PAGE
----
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To say that the chemical industry has an image problem would be an understatement. Hardly a day goes by without one form of the media telling you about spills, explosions, illegal dumping, past dumping, etc. In many of the instances there appears to be a blatant disregard by the company involved for the health, safety or environment of their workers, customers and the community they operate in. Unfortunately, a whole industry gets tainted by the transgressions of a few.

The Chemical Manufacturers Association, recognizing this problem of how members are preceived, has developed what it calls Responsible Care - a public commitment. By being a member of the CMA, companies now are committed to support a continuing effort to improve industry's responsible management of chemicals. Members pledge to the following:

* To recognize and respond to community concerns about chemicals and our problems.

* To develop and produce chemicals that can be manufactured, transported, used and disposed safely.

* To make health, safety and environmental considerations a priority in our planning for all existing and new products and processes.

* To report promptly to officials, employees, customers and the public, information on chemical-related health or environmental hazards and to recommend protective measures.

* To counsel customers on the safe use, transportation and disposal of chemical products.

* To operate our plants and facilities in a manner that protects the environment and the health and safety of our employees and the public.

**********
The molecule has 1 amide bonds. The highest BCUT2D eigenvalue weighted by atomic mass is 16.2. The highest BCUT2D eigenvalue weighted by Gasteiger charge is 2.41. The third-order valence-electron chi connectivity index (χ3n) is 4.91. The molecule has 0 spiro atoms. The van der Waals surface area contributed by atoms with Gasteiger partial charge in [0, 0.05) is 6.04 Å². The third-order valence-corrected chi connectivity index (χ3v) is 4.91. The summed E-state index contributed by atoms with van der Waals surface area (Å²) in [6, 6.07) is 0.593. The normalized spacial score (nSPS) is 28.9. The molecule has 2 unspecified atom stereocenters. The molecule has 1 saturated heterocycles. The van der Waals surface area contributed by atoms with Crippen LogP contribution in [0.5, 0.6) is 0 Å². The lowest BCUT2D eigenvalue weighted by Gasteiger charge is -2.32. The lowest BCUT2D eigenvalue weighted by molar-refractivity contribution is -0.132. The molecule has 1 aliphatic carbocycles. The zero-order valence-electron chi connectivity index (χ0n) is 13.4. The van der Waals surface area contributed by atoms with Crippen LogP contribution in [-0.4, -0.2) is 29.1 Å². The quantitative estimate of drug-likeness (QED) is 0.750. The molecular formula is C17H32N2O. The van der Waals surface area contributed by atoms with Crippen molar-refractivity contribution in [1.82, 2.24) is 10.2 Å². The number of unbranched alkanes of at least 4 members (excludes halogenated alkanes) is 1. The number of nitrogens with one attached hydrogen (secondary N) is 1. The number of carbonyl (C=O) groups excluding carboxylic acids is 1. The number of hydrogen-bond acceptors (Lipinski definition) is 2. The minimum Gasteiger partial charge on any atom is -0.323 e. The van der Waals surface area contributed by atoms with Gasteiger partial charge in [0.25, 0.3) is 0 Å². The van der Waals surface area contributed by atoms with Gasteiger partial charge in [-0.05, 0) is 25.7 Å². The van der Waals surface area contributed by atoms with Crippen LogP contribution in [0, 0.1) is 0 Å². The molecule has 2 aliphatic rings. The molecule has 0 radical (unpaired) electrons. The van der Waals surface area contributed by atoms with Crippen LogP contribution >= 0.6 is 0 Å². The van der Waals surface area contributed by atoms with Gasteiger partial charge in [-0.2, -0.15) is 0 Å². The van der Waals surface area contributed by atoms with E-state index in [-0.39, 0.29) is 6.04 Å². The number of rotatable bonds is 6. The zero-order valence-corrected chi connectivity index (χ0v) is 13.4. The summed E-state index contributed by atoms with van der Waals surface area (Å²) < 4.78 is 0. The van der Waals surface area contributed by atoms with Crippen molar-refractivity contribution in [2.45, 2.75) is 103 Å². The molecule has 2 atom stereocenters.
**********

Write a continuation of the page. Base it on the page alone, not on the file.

* To extend knowledge by conducting or supporting research on the health, safety and environmental effects of our products, processes and waste materials.

* To work with others to resolve problems created by past handling and disposal of hazardous substances.

* To participate with government and others in creating responsible laws, regulation and standards to safeguard the community, workplace and environment.

* To promote the principles and practices of Responsible Care by sharing experiences and offering assistance to others who produce, handle, use, transport or dispose of chemicals.

Many a cynic will shout lip service on this. Like the quality issue, unless management is totally committed, it is nothing but lip service. But these principles are a good starting point, and are principles that can be adopted by any industry.
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Title Annotation:chemical industry's image
Author:Smith, Don R.
Publication:Rubber World
Article Type:editorial
Date:Aug 1, 1990
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